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Test 1 Study Guide

by: Emily Notetaker

Test 1 Study Guide ASTR 1504 - 300

Emily Notetaker
GPA 3.9

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Astronomy: Exploring the Universe
Xinyu, Dai
Study Guide
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Popular in Astronomy: Exploring the Universe

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This 8 page Study Guide was uploaded by Emily Notetaker on Saturday February 13, 2016. The Study Guide belongs to ASTR 1504 - 300 at University of Oklahoma taught by Xinyu, Dai in Spring 2016. Since its upload, it has received 43 views. For similar materials see Astronomy: Exploring the Universe in Astronomy at University of Oklahoma.


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Date Created: 02/13/16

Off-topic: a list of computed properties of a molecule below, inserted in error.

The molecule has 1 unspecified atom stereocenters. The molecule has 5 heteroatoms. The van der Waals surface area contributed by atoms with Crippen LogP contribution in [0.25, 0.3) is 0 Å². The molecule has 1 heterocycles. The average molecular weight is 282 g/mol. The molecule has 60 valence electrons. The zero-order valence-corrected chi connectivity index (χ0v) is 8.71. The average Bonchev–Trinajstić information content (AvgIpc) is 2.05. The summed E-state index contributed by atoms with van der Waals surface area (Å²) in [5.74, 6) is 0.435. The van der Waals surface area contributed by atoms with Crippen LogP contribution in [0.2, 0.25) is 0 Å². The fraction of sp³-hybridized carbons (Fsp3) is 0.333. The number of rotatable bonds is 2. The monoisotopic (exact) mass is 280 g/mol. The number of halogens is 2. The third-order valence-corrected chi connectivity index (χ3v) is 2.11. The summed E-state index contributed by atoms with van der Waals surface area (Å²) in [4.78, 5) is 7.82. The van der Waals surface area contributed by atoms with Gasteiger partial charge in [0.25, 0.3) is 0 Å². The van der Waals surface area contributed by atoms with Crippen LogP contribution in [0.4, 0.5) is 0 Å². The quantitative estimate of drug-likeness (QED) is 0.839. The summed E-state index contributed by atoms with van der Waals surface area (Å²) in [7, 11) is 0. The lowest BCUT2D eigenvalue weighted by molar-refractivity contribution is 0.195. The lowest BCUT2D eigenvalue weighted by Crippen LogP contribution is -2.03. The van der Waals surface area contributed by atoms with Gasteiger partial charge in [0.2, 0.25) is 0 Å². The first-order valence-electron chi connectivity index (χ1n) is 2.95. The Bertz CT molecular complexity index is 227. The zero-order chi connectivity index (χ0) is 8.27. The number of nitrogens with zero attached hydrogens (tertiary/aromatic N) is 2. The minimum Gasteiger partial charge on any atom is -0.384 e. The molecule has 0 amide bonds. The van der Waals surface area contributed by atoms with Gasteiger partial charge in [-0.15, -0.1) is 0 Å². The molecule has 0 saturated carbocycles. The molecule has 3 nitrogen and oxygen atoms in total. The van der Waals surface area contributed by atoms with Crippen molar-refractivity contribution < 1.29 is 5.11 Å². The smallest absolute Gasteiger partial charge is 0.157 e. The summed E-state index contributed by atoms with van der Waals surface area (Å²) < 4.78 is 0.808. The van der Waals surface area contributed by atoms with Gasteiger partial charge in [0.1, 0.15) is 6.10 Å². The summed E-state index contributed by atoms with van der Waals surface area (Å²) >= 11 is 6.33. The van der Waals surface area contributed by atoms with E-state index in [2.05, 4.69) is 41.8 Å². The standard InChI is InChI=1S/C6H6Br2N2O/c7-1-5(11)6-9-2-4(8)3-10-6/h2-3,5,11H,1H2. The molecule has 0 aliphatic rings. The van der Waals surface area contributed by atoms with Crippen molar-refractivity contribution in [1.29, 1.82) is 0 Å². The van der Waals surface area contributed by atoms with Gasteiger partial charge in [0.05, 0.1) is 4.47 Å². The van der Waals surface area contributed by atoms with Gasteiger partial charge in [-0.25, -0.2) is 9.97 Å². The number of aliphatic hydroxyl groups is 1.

Test 1 Study Guide Chapters 2-5 Chapter 2 Celestial sphere-projection of Earth’s axes and equator into space Ecliptic- path of the Sun across the celestial sphere, tilted 23.5 degrees to equator Zenith-point of the celestial sphere directly overhead Nadir- point of the celestial sphere directly below, can’t be seen Earth is in the way Earth rotates counterclockwise as seen from above the North Pole. From the equator you can observe the entire celestial sphere within 24 hours Circumpolar Stars-stars that don’t set or rise just move in a circle around the celestial pole Polaris- star very near the North Celestial Pole, North Star Constellations- well defined regions of the sky Earth is tilted slightly to the ecliptic plane, so depending on where it is in its orbit the Sun will shine more directly on either the Northern or Southern hemisphere, causing the change of seasons. When your hemisphere is receiving more direct sunlight it is summer. Precession- Earth’s axis of rotation moves in a circle very slowly, once every 26,000 years, shifting the location of the celestial poles Synchronous Rotation- the Moon rotates once in the time it takes it to orbit the Earth, so we always see the some side Solar Eclipse-the Moon moves between the Sun and the Earth, casting a shadow on the Earth. Because the Moon is much smaller than Earth, the eclipse can only be seen within a very small area and doesn’t last long. Happen during the New Moon  Total eclipse-the Moon completely blocks the Sun  Partial Eclipse- the Moon blocks part of the Sun  Annular Eclipse- the Sun appears as a ring around the Moon Lunar Eclipse- the Earth moves between the Sun and the Moon, casting a shadow on the Moon. Because Earth is much bigger than the moon, the entire Moon will be in shadow, the eclipse can be seen from any point on Earth facing the moon at the time, and it will last longer than a solar eclipse. Happen during the Full Moon The Moon’s orbit is tilted 5 degrees from the ecliptic, which is why there isn’t a solar eclipse every New Moon and a lunar eclipse every Full Moon Chapter 3 Aristotelian Model  Geocentric or Earth-centered  Sun, Moon, stars, and planets orbit Earth in perfect circles  Celestial objects are perfect spheres  Couldn’t explain retrograde motion- the occasional apparent reversal of direction of the planets’ orbits Ptolemaic Model  Geocentric  Sun, Moon, stars, and planets orbit Earth in perfect circles  Each planet also orbits a point on its larger orbit of Earth, creating epicycles Retrograde motion caused by epicycles Copernican Model  Heliocentric or Sun centered  Planets, including Earth, orbit the Sun in perfect circles  Retrograde motion caused by Earth catching up to and passing other planets in orbit  Couldn’t accurately predict where a planet would be in its orbit at a given time Galileo- first to look at the sky with a telescope. Discovered four of the moons of Jupiter, craters on the Moon, spots on the Sun, and phases of Venus. Also discovered that objects of different mass fall at the same rate. Kepler’s 1 Law- planets’ orbits are ellipses. The Sun is at one focus and nothing is at the other Kepler’s 2 nd Law or Law of Equal Areas- if you imagine a line connecting the Sun and a planet, the area swept by this line during a set time interval will be equal at any point in the planet’s orbit. Kepler’s 3 Law-planet’s further from the Sun orbit more slowly. Period squared= distance cubed st Newton’s 1 Law-An object at rest will stay at rest and an object in motion will stay in constant motion unless acted upon by an outside force. Inertia nd Newton’s 2 Law- unbalanced forces are what cause changes in motion F=ma rd Newton’s 3 Law- Every action has an equal and opposite reaction Newton’s Law of Gravity- every object in the universe is attracted by gravity to every other object in the universe with a force directly proportional to the product of their masses and inversely proportional to the square of the distance between them. F=G(m1xm2)/d^2. G=6.673x10^-11 Chapter 4 Light- behaves as both a wave and a particle Light as a Wave- changing electric and magnetic fields create an electromagnetic wave Wavelength= distance between crests of a wave Frequency- number of waves to pass a point each second Amplitude- height of a wave Wavelength and frequency have an inverse relationship λ-c/f Light as Particle-particles called photons carry energy at the speed of light. The amount of energy a particle carries is directly related to the light frequency E-hf h=6.63x10^-34 Visible light makes up a very small part of the electromagnetic spectrum, with wavelengths between 350nm (violet) and 750 nm (red) Spectrum- light separated by frequency. A rainbow is the visible light spectrum Refracting Telescope- use lenses t focus light Reflecting Telescope- use concave mirrors to focus light shorter focal length and light than refracting. Radio Telescope-detect radio waves. Need to be large because radio waves have large wavelengths. Can be connected in an interferometric array to improve resolution. Resolution- smallest detail that can be separated αmin=1.22λ/D Charge Coupled Devices (CCD)- photons strike a grid and are converted to pixels. Creates very high-resolution images. Spectrograph/Spectrometer-separates light into a spectrum. Allows scientist to look at specific wavelengths Atmosphere absorbs gamma rays and x rays, and most infrared and ultraviolet light. To observe these wavelengths telescopes must be built at very high altitudes or in space Astronomic Seeing-limit on resolution due to the atmosphere. Pockets of gas at different temperatures act as lenses, distorting the light and causing blurry images. Adaptive Optics- telescopes use a flexible mirror to adjust for atmospheric distortion. A telescope on Earth can get an image as clear as the Hubble Space Telescope Chapter 5 Molecular Cloud- cold, dense cloud of dust and gas in the space between stars Molecular Cloud Cores- particularly dense areas of the molecular cloud that collapse under their own gravity Protostar- center of molecular cloud, heats up as it collapses. Converts gravitational energy to thermal energy. Becomes a star if it reaches 10millon K and begins to turn hydrogen into helium. Must be at least 0.08 times as massive as the Sun for this to happen Brown Dwarf- protostars not large enough to become stars Conservation of Angular Momentum- the momentum of a rotating object stays constant in the absence of an outside force. Dependent on velocity and diameter. Accretion Disk- wide disk that forms around protostar, conserves angular momentum as the cloud collapses. Material in the disk forms planets, moons, asteroids, and other objects in the star system Particles in the disk collide and stick together and smaller particles are blown into larger ones by gas motion. Planetesimal- object in the disk 1km in size, large enough to pull in objects near its orbital path and grow more quickly. May eventually become a planet Refractory Materials- materials such as rock and metal that don’t melt or evaporate even at high temperatures, concentrated towards the center of the disk near the star Volatile Materials- materials such as water ice, ammonia, and methane that melt or evaporate at moderate temperatures, concentrated towards the edge of the disk far from the star. Planet- round body that orbits a star, large enough to clear other objects from its orbital path and smaller than 13 Jupiters Terrestrial Planet- planet made of refractory materials, Mercury, Venus, Mars, and Earth Giant Planet- planet made of volatile materials; most of the mas is gas. Jupiter Saturn, Uranus, Neptune Primary Atmosphere- gas pulled in from the disk as the planet forms. Giant planets have enough mas to hold the primary atmosphere but terrestrial planets lose it. Secondary Atmosphere- gas released from the center of the planet due to volcanic activity Exoplanets- planets orbiting a star other than the Sun. first discovered in 1992. 5 methods for location Spectroscopic Radial Velocity Method- an orbiting planet causes a star to move. Motion can be detected using the Doppler Effect if the star is on the same plane as Earth  The Doppler Effect- motion causes a change in the wavelengths of light from an object. Wavelength will be smaller and light blueshifted if the object is moving towards you. Wavelength will be longer and light redshifted if the object is moving away. Transit Method- if an orbiting planet moves between its star and the Earth, the light from the star will dim slightly. Can be detected by continuously measuring the brightness of a star. Gravitational Lensing- if a planet passes between the Earth and a background star the planet’s gravitational field will act as a lens and the light from the star will be slightly brighter. Also known as microlensing because the effect is so slight. Astrometry- precisely measuring the location of a star in the sky. If a star has an orbiting planet it will orbit the center of gravity between itself and the planet, and he motion can be observed from above. Movement is slight and difficult to measure, but the previous three methods won’t work if the isn’t on the same plane as Earth. Direct Imaging- directly photographing the planet. Difficult to find a dim planet close to a bright star, and requires extended observation to confirm that an object is a planet and not a background object or a brown dwarf.